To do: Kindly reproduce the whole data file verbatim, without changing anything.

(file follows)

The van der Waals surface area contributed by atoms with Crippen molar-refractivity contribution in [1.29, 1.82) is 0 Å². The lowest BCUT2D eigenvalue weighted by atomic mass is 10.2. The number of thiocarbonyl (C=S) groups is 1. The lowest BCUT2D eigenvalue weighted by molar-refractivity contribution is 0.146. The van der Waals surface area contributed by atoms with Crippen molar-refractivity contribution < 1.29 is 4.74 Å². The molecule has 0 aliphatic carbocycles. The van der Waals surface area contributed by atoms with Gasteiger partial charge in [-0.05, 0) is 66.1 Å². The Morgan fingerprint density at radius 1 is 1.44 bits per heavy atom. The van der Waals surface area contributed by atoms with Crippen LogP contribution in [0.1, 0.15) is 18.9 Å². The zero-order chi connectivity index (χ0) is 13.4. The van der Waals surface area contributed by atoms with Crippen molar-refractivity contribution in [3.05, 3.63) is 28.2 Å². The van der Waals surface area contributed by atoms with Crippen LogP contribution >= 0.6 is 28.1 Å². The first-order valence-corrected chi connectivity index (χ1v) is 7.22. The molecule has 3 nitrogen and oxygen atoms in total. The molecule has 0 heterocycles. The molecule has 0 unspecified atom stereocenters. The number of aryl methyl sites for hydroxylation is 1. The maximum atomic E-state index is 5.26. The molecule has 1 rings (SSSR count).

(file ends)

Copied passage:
The van der Waals surface area contributed by atoms with Crippen molar-refractivity contribution in [1.29, 1.82) is 0 Å². The lowest BCUT2D eigenvalue weighted by atomic mass is 10.2. The number of thiocarbonyl (C=S) groups is 1. The lowest BCUT2D eigenvalue weighted by molar-refractivity contribution is 0.146. The van der Waals surface area contributed by atoms with Crippen molar-refractivity contribution < 1.29 is 4.74 Å². The molecule has 0 aliphatic carbocycles. The van der Waals surface area contributed by atoms with Gasteiger partial charge in [-0.05, 0) is 66.1 Å². The Morgan fingerprint density at radius 1 is 1.44 bits per heavy atom. The van der Waals surface area contributed by atoms with Crippen LogP contribution in [0.1, 0.15) is 18.9 Å². The zero-order chi connectivity index (χ0) is 13.4. The van der Waals surface area contributed by atoms with Crippen molar-refractivity contribution in [3.05, 3.63) is 28.2 Å². The van der Waals surface area contributed by atoms with Crippen LogP contribution >= 0.6 is 28.1 Å². The first-order valence-corrected chi connectivity index (χ1v) is 7.22. The molecule has 3 nitrogen and oxygen atoms in total. The molecule has 0 heterocycles. The molecule has 0 unspecified atom stereocenters. The number of aryl methyl sites for hydroxylation is 1. The maximum atomic E-state index is 5.26. The molecule has 1 rings (SSSR count).